Art Garage vandalism brings support

by Walt Maguire
Posted 8/18/21

When Arleen Olshan arrived at the Mt. Airy Art Garage to open last Sunday, she discovered the Pride and Black Lives Matter flags had been ripped down from the front of the building. One flag holder was torn out of the wood, and the other held on by one bent screw. The flags were laying on the ground. This followed an incident a few weeks earlier when their BLM flag was stolen.

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Art Garage vandalism brings support

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A flag is sometimes a way to signal for help. In this case, a flag down was the signal.

When Arleen Olshan arrived at the Mt. Airy Art Garage to open last Sunday, she discovered the Pride and Black Lives Matter flags had been ripped down from the front of the building. One flag holder was torn out of the wood, and the other held on by one bent screw. The flags were laying on the ground. This followed an incident a few weeks earlier when their BLM flag was stolen.

Linda Slodki, co-founder and former executive director, posted the incident on NextDoor.com and the offers for assistance started rolling in.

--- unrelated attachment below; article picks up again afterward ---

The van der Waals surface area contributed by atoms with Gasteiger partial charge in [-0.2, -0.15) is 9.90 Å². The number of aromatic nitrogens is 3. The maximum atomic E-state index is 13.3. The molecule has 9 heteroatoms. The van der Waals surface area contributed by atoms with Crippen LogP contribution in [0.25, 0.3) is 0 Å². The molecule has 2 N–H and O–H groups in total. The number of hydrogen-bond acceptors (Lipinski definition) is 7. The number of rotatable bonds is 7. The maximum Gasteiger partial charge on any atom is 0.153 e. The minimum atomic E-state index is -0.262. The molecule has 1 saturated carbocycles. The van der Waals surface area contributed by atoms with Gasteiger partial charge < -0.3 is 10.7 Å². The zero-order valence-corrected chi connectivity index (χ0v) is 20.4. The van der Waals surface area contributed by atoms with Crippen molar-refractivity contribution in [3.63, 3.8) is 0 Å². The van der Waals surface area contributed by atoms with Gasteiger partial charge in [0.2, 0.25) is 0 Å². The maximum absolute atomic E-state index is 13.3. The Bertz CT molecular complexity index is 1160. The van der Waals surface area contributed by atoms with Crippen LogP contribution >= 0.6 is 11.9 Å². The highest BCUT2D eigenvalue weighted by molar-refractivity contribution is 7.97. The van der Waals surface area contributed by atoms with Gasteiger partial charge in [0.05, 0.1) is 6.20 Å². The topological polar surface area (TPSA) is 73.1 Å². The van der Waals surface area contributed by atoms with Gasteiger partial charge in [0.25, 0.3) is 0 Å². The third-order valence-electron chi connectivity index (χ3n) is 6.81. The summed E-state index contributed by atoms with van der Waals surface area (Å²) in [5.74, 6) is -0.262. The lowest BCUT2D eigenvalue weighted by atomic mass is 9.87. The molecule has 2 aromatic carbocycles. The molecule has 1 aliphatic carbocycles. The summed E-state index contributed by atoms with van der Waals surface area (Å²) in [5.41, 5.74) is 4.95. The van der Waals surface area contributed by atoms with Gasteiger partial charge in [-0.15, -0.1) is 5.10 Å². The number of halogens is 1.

“People offered to put the flags back up,” said Olshan, the gallery’s director. There were offers of security cameras and at least one offer to do the camera wiring for free.

A typical NextDoor comment: “I don't have a ladder but if someone does I will gladly restore the flags. I have the tools and can pick up a new bracket if needed. Say the word, this isn't OK in my neighborhood. (M.R.)”

They don’t know if the incident is connected to their current exhibition, Black Art Matters. Though nothing like this had happened before at their space at 7054 Germantown Ave.

Some of their programs were interrupted by the pandemic, and are just returning. In 2019, they began work on the Community of Pride Mural and Literacy Project with 4th and 5th grade students at the Eleanor C. Emlen Elementary School in Mt. Airy, aimed at learning to draw and paint full-sized murals which have become permanent fixtures at the school. The largest mural is still stretched out on a massive table in the back studio, waiting for the students to complete it. Some of them have now graduated but are still coming back to work on it.

Olshan and Slodki were grateful for the support and from the community. They plan to re-hang the flags, but much higher.

“For all the craziness, NextDoor can be a good thing,” said Olshan. “When we moved in here, one of the people in an apartment next to us posted about how loud we were at night and he couldn’t sleep. We had no idea our air conditioning was making that noise. We got it fixed and reached out to him. He was happy and surprised.” 

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